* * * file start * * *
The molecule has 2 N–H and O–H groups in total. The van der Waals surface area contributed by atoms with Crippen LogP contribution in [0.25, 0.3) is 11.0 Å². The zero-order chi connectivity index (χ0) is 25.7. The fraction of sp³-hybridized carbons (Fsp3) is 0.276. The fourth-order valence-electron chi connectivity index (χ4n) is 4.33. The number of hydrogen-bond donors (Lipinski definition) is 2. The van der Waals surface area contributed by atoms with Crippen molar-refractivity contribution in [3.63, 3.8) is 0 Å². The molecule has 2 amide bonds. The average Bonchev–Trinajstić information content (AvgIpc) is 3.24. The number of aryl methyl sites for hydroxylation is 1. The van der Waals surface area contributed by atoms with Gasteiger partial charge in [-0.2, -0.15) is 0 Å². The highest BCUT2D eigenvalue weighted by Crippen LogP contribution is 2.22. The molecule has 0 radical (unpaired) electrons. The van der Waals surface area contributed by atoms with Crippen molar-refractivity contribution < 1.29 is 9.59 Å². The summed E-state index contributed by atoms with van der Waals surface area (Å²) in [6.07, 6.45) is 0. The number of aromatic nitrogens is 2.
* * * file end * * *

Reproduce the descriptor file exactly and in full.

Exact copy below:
The molecule has 2 N–H and O–H groups in total. The van der Waals surface area contributed by atoms with Crippen LogP contribution in [0.25, 0.3) is 11.0 Å². The zero-order chi connectivity index (χ0) is 25.7. The fraction of sp³-hybridized carbons (Fsp3) is 0.276. The fourth-order valence-electron chi connectivity index (χ4n) is 4.33. The number of hydrogen-bond donors (Lipinski definition) is 2. The van der Waals surface area contributed by atoms with Crippen molar-refractivity contribution in [3.63, 3.8) is 0 Å². The molecule has 2 amide bonds. The average Bonchev–Trinajstić information content (AvgIpc) is 3.24. The number of aryl methyl sites for hydroxylation is 1. The van der Waals surface area contributed by atoms with Gasteiger partial charge in [-0.2, -0.15) is 0 Å². The highest BCUT2D eigenvalue weighted by Crippen LogP contribution is 2.22. The molecule has 0 radical (unpaired) electrons. The van der Waals surface area contributed by atoms with Crippen molar-refractivity contribution < 1.29 is 9.59 Å². The summed E-state index contributed by atoms with van der Waals surface area (Å²) in [6.07, 6.45) is 0. The number of aromatic nitrogens is 2.